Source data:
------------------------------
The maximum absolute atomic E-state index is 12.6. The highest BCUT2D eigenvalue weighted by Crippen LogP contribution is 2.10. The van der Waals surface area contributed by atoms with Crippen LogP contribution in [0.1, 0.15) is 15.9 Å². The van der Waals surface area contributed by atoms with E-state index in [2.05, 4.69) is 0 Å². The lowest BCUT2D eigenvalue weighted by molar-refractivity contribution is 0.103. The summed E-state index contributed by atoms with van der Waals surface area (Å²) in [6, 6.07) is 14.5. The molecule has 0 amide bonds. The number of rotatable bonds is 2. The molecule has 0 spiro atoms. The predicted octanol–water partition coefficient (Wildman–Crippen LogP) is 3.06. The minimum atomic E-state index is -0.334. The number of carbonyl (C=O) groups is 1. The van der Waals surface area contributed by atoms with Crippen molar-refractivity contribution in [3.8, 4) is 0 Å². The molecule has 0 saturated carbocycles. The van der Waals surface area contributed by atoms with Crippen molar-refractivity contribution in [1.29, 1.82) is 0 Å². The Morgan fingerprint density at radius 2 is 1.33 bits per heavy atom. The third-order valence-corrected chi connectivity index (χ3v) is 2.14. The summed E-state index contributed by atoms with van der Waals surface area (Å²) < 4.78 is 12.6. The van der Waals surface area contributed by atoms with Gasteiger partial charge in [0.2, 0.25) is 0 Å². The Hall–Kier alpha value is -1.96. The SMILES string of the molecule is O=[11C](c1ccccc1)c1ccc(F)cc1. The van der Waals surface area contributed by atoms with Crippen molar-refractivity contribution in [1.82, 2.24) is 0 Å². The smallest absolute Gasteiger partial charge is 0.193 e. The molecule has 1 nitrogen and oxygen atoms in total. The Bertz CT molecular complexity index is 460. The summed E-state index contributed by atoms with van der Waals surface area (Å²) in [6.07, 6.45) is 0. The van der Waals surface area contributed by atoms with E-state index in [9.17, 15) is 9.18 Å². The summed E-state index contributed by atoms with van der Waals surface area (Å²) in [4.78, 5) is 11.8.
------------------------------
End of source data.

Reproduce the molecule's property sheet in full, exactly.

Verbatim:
The maximum absolute atomic E-state index is 12.6. The highest BCUT2D eigenvalue weighted by Crippen LogP contribution is 2.10. The van der Waals surface area contributed by atoms with Crippen LogP contribution in [0.1, 0.15) is 15.9 Å². The van der Waals surface area contributed by atoms with E-state index in [2.05, 4.69) is 0 Å². The lowest BCUT2D eigenvalue weighted by molar-refractivity contribution is 0.103. The summed E-state index contributed by atoms with van der Waals surface area (Å²) in [6, 6.07) is 14.5. The molecule has 0 amide bonds. The number of rotatable bonds is 2. The molecule has 0 spiro atoms. The predicted octanol–water partition coefficient (Wildman–Crippen LogP) is 3.06. The minimum atomic E-state index is -0.334. The number of carbonyl (C=O) groups is 1. The van der Waals surface area contributed by atoms with Crippen molar-refractivity contribution in [3.8, 4) is 0 Å². The molecule has 0 saturated carbocycles. The van der Waals surface area contributed by atoms with Crippen molar-refractivity contribution in [1.29, 1.82) is 0 Å². The Morgan fingerprint density at radius 2 is 1.33 bits per heavy atom. The third-order valence-corrected chi connectivity index (χ3v) is 2.14. The summed E-state index contributed by atoms with van der Waals surface area (Å²) < 4.78 is 12.6. The van der Waals surface area contributed by atoms with Gasteiger partial charge in [0.2, 0.25) is 0 Å². The Hall–Kier alpha value is -1.96. The SMILES string of the molecule is O=[11C](c1ccccc1)c1ccc(F)cc1. The van der Waals surface area contributed by atoms with Crippen molar-refractivity contribution in [1.82, 2.24) is 0 Å². The smallest absolute Gasteiger partial charge is 0.193 e. The molecule has 1 nitrogen and oxygen atoms in total. The Bertz CT molecular complexity index is 460. The summed E-state index contributed by atoms with van der Waals surface area (Å²) in [6.07, 6.45) is 0. The van der Waals surface area contributed by atoms with E-state index in [9.17, 15) is 9.18 Å². The summed E-state index contributed by atoms with van der Waals surface area (Å²) in [4.78, 5) is 11.8.